The Book of Waves: Diango Hernandez at Marlborough Contemporary by Francesco Dama Through such gentle acts of visual subversion, Hernández suggests that there is no greater teacher than nature. What is the lesson to learn, however, is what each of us is called to find out.
‘The Book of Waves’, Hernández’s exhibition at Marlborough Contemporary, sets forth a new period in the artist’s carrier, ripening a visual language presented in his previous solo shows at Kunstverein Nürnberg and Landesgalerie Linz. The latter, emblematically entitled ‘Socialist Nature’, enabled Hernández to play with the seemingly peculiar relationship between communist ideology and nature, introducing in the gallery works featuring tropical fruits.
‘The Book of Waves’ develops and completes some of the themes in the Linz exhibition, presenting a new body of works. Following a metaphorical process that is often involved into his practice, Hernández has extracted some quotations from Fidel Castro’s 1961 speech, ‘Words to Intellectuals’ and has translated them into a pictorial language. The translation has been made using a font designed by the artist in which all the characters look like the same diagrammatic wave, so that once the text is changed into this wave font, the final rendering looks like a repetition of schematic sea waves painted on canvas.
These works consciously make use of an analogical process, transforming the original information held by Castro’s text into Hernández’s own graphic language. In this way, the similarity between the two objects – the source material and the final work – it’s not immediately visible, even if preserved. Hernández doesn’t destroy the text, he interprets it: the authoritative, self-celebrative tone of Castro’s speech is silenced by the melancholic sound of the sea, reminiscent of nature and of intimate moments of contemplation.
In these canvases, promptly renamed ‘waves paintings’, Hernández allows himself to make use of a bright, playful tone and of a pastel palette that stand in contrast to the coercive accent of Castro’s thought. The waves channel a dense nucleus of themes into a poetical form, even referencing the tradition of painting, with allusions to marine art. To enhance the suggestion of landscape, three long waves painting are hung in line on the longest wall of the gallery, evoking the horizon line.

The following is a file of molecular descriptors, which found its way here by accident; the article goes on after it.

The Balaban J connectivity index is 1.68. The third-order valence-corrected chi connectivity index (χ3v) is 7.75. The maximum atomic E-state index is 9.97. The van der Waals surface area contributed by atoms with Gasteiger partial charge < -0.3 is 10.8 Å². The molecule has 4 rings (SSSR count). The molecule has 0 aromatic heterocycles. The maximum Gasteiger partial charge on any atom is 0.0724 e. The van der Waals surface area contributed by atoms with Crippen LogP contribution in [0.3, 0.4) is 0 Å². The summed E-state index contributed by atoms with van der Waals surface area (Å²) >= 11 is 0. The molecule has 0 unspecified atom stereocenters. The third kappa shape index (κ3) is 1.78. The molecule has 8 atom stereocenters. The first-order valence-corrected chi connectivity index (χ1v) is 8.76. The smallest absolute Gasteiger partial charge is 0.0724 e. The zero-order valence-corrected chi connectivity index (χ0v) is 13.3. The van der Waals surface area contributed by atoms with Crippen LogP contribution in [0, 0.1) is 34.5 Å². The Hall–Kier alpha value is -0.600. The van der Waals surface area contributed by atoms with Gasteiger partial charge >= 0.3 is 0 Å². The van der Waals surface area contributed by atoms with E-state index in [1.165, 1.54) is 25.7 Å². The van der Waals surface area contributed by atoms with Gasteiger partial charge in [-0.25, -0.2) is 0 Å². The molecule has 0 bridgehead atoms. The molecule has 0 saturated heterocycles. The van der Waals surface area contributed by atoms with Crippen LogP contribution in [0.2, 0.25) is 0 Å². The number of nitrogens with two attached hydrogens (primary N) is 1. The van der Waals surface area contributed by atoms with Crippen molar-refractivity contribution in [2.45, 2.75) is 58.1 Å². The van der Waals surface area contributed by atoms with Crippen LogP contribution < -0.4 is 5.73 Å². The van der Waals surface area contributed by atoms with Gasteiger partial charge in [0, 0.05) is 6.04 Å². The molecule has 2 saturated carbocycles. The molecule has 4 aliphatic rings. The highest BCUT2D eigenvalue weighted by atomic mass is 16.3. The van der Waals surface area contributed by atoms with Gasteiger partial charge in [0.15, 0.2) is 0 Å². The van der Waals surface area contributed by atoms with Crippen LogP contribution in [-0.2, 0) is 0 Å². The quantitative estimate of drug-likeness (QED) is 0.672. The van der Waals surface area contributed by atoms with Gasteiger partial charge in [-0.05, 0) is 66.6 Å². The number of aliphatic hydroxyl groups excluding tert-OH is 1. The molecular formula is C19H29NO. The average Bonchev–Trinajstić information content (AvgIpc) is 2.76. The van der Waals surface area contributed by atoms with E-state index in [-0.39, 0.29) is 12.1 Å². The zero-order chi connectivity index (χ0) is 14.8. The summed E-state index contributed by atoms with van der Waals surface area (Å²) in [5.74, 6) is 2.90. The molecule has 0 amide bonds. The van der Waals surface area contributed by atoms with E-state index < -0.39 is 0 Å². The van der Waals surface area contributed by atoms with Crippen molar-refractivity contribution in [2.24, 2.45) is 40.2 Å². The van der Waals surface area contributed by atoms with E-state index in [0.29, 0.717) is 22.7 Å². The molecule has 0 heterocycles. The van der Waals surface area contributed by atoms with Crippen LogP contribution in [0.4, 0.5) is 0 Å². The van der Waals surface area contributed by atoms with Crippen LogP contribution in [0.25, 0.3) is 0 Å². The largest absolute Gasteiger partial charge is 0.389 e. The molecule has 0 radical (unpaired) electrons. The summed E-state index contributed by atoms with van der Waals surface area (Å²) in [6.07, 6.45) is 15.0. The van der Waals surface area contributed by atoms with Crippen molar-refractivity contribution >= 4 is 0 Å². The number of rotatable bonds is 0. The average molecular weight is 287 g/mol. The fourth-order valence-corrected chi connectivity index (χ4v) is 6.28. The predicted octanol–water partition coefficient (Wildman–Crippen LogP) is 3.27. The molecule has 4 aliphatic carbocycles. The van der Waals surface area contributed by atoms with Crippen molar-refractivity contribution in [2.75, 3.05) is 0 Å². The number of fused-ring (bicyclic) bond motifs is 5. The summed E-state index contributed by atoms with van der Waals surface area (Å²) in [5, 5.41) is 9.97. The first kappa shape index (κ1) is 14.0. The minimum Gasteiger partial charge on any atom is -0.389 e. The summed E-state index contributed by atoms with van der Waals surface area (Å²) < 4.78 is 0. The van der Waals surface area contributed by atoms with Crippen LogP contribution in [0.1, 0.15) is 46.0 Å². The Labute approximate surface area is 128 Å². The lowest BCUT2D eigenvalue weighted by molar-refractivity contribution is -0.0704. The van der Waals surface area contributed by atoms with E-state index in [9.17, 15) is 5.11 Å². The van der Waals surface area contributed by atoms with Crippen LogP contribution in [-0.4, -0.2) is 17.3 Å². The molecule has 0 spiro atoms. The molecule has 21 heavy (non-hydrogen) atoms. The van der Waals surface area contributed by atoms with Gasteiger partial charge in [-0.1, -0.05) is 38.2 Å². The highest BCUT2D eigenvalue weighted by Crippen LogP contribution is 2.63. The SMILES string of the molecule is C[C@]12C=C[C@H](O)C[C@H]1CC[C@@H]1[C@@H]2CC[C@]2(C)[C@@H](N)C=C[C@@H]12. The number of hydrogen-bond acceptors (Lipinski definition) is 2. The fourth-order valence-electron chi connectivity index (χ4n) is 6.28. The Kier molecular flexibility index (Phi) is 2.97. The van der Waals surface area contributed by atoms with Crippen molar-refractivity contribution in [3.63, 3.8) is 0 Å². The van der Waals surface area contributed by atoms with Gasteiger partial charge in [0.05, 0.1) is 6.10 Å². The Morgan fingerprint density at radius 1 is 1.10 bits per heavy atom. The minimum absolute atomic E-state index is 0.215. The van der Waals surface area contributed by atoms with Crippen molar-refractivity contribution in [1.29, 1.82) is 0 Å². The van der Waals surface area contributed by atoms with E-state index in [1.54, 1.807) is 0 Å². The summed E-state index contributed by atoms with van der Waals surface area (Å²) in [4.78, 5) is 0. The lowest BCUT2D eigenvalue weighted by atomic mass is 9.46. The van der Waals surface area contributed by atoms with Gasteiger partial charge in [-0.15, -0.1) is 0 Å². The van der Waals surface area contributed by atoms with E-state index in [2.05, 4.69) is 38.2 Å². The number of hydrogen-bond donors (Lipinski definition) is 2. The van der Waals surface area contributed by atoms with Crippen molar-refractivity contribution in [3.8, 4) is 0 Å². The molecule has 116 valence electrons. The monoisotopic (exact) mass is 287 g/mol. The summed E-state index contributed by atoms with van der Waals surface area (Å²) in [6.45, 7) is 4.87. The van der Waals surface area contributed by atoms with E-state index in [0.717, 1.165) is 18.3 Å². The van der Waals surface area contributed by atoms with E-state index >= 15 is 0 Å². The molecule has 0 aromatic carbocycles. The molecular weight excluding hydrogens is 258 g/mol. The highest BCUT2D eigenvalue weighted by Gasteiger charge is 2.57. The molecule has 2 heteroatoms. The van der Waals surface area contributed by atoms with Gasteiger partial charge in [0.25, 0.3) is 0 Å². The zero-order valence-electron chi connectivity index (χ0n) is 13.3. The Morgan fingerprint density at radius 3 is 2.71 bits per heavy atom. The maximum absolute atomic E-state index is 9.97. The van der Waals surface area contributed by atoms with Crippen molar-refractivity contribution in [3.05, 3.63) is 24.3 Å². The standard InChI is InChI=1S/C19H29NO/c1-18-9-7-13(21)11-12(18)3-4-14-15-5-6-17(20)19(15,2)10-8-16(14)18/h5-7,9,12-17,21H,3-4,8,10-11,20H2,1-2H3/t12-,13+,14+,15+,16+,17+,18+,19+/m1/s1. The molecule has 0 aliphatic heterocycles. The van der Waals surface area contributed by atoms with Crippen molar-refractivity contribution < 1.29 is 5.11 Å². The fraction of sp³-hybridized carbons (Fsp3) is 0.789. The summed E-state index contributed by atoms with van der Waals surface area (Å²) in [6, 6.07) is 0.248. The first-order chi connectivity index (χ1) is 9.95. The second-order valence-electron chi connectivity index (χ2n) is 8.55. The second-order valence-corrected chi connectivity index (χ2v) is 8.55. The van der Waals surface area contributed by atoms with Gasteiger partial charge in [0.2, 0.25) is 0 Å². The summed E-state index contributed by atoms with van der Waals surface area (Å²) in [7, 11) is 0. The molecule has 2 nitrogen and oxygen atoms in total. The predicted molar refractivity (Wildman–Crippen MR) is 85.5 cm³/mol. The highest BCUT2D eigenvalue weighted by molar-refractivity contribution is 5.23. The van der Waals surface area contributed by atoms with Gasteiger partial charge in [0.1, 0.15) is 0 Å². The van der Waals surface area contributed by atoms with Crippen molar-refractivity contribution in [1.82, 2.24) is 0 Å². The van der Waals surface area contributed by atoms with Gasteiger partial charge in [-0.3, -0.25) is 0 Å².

Following a strategy close to the canvases’, Hernández has then painted the skins of some lemons with international maritime signal flags. Similarly to the wave font, the abstract combinations of colours painted on the fruits are part of a visual code whose meaning is not immediately readable. Scattered on the ground, these Floating Lemons (2015) engage the viewer with Hernández’s personal relation with space, turning the floor of the gallery into the ocean’s surface. Fruit constitutes a powerful embodiment of meaning for the artist. It stands as an image of tropical pleasure and sweetness, but it is also the object of exploitation committed by the American Fruit Company in his home country and therefore a symbol of colonialism. More recently, fruit has come to represent the concept of nature as a fundamental source of freedom, a notion absent in revolutionary Cuba and filtered through Hernández’s experience of European culture.
In this sense, the idea of contemplating nature is traceable in Sunsets (2015), a collection of charcoal drawings depicting setting suns at various stages of visibility, drawn onto each separated page of ‘Guerilla Warfare’ (1961), by Ernesto ‘Che’ Guevara.
Cleverly spread-out on the gallery wall to recreate a book layout, the simple suns drawn on these book pages change the lines of the text into waves, transforming the reading experience of the original guerrilla guidebook into a romantic moment of meditation.
Through such gentle acts of visual subversion, Hernández suggests that there is no greater teacher than nature. What is the lesson to learn, however, is what each of us is called to find out.
The Book of Waves until 5 June 2015
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London W1S 4BY
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The Book of Waves: Diango Hernandez at Marlborough Contemporary
By Francesco Dama